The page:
Between my personal accounts, my business accounts, and the joint accounts I have with my wife, it's difficult for me to keep track of my essential information. As we've been working to refinance our house, for example, there have been several times I've had to dig for needed account numbers and statements. I'm not the only one with this problem.
Earlier this month, Meghan wrote to ask:
How do you compile a comprehensive list of account information? I've been trying to put together a list with everything I need to know about my various accounts, but I don't know how to make sure I'm tracking everything I should (account numbers, contact numbers, beneficiaries, etc.). I'm sure I'm missing something. Of course, I realize now I should have taken note of all of this as I opened accounts over the years. Since I didn't, is there an efficient way to get all of the important details in the one place? (And how should I handle joint vs. separate accounts? Is it possible to authorize my husband to deal with accounts that remain (and will continue to remain) only in my name?)
There are two issues when compiling your records:
- Finding all of the information.
- Organizing all of the information.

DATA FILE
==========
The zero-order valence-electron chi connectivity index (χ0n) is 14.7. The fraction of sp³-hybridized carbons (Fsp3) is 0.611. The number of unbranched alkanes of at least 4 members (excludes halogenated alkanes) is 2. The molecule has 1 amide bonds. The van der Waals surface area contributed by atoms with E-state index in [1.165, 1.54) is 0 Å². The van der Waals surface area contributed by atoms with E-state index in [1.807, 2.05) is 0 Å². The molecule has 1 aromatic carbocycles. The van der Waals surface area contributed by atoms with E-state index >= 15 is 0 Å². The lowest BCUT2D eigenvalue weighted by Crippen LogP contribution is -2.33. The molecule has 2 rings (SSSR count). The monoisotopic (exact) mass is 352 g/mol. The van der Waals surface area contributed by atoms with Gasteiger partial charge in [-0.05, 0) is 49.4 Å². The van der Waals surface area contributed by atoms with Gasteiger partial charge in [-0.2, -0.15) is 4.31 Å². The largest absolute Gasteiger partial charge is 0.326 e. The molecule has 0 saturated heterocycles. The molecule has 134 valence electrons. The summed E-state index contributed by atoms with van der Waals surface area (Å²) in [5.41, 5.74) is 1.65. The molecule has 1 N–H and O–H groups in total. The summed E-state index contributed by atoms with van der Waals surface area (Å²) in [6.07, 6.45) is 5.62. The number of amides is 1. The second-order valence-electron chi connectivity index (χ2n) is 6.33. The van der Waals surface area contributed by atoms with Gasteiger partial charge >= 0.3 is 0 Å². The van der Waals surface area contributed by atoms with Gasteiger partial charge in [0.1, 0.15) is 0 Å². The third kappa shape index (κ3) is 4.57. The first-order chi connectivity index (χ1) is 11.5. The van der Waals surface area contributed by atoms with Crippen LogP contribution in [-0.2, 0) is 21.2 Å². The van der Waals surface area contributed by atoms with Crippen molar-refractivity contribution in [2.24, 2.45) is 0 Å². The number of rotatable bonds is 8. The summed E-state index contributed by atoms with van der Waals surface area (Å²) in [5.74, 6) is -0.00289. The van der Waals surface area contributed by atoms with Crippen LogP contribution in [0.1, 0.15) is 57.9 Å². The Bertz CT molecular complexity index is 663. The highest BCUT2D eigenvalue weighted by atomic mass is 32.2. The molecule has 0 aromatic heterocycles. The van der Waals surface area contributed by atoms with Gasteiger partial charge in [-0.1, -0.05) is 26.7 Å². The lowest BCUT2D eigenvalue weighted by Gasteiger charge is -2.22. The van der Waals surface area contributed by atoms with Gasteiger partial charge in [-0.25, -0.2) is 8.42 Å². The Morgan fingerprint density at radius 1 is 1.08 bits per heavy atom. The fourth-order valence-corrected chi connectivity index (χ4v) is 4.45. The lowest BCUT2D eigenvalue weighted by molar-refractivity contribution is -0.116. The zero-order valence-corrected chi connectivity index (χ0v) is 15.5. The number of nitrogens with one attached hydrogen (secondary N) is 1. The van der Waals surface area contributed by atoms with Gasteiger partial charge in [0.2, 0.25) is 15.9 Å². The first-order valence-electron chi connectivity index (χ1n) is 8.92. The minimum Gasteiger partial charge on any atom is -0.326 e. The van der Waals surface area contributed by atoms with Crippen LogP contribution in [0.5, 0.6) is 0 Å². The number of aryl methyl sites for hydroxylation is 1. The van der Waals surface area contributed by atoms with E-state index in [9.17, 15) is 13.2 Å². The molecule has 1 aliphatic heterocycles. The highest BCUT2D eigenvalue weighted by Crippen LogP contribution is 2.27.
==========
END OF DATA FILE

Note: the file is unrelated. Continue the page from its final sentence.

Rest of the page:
Because my own organization is a mess, I don't have much advice for either one. I do know that my credit report is the first place I'll start when I decide to gather information. If I recall correctly, credit reports list much of the data you need — all in one place.
My current plan is to record my information using Mark Gavagan's It's All Right Here life and affairs organizer. This three-ring binder is big and unwieldy, but is amazingly comprehensive. (I wish there were a web2.0 app that did the same thing.) Really, though, I'm just as lost as Meghan. I'm not sure which account information to collect, and I'm not sure what to do with it once I have it.
What advice can you offer me and Meghan? Do you track your account information? What tools do you use? How often do you update it? Does anyone besides you know where to find it? I'll use your answers as the basis for a future post on keeping things organized.
Author: J.D. Roth
In 2006, J.D. founded Get Rich Slowly to document his quest to get out of debt. Over time, he learned how to save and how to invest. Today, he's managed to reach early retirement! He wants to help you master your money — and your life. No scams. No gimmicks. Just smart money advice to help you reach your goals.